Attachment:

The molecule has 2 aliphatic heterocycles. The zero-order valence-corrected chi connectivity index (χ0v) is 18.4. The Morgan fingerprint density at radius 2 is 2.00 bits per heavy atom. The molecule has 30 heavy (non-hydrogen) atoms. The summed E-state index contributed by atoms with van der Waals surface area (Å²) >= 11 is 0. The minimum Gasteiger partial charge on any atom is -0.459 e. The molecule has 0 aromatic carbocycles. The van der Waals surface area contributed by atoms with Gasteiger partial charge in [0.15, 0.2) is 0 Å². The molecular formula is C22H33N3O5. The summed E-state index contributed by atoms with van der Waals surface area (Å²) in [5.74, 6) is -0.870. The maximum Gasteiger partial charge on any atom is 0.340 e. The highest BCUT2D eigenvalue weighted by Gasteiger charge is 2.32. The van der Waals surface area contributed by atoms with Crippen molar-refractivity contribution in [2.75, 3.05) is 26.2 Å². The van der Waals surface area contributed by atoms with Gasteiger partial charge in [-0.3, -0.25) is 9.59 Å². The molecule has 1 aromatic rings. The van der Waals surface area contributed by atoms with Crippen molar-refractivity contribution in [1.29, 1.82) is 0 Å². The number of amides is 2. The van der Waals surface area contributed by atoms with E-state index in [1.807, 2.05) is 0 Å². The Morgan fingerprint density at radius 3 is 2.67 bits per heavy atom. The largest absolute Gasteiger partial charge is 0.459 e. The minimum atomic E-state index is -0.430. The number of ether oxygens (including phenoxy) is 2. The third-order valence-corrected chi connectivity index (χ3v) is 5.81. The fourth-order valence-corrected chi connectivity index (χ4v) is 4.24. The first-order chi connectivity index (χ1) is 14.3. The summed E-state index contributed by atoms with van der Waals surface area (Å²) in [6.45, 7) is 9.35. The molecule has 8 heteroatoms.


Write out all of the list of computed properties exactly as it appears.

The molecule has 2 aliphatic heterocycles. The zero-order valence-corrected chi connectivity index (χ0v) is 18.4. The Morgan fingerprint density at radius 2 is 2.00 bits per heavy atom. The molecule has 30 heavy (non-hydrogen) atoms. The summed E-state index contributed by atoms with van der Waals surface area (Å²) >= 11 is 0. The minimum Gasteiger partial charge on any atom is -0.459 e. The molecule has 0 aromatic carbocycles. The van der Waals surface area contributed by atoms with Gasteiger partial charge in [0.15, 0.2) is 0 Å². The molecular formula is C22H33N3O5. The summed E-state index contributed by atoms with van der Waals surface area (Å²) in [5.74, 6) is -0.870. The maximum Gasteiger partial charge on any atom is 0.340 e. The highest BCUT2D eigenvalue weighted by Gasteiger charge is 2.32. The van der Waals surface area contributed by atoms with Crippen molar-refractivity contribution in [2.75, 3.05) is 26.2 Å². The van der Waals surface area contributed by atoms with Gasteiger partial charge in [-0.3, -0.25) is 9.59 Å². The molecule has 1 aromatic rings. The van der Waals surface area contributed by atoms with Crippen molar-refractivity contribution in [1.29, 1.82) is 0 Å². The number of amides is 2. The van der Waals surface area contributed by atoms with E-state index in [1.807, 2.05) is 0 Å². The Morgan fingerprint density at radius 3 is 2.67 bits per heavy atom. The largest absolute Gasteiger partial charge is 0.459 e. The minimum atomic E-state index is -0.430. The number of ether oxygens (including phenoxy) is 2. The third-order valence-corrected chi connectivity index (χ3v) is 5.81. The fourth-order valence-corrected chi connectivity index (χ4v) is 4.24. The first-order chi connectivity index (χ1) is 14.3. The summed E-state index contributed by atoms with van der Waals surface area (Å²) in [6.45, 7) is 9.35. The molecule has 8 heteroatoms.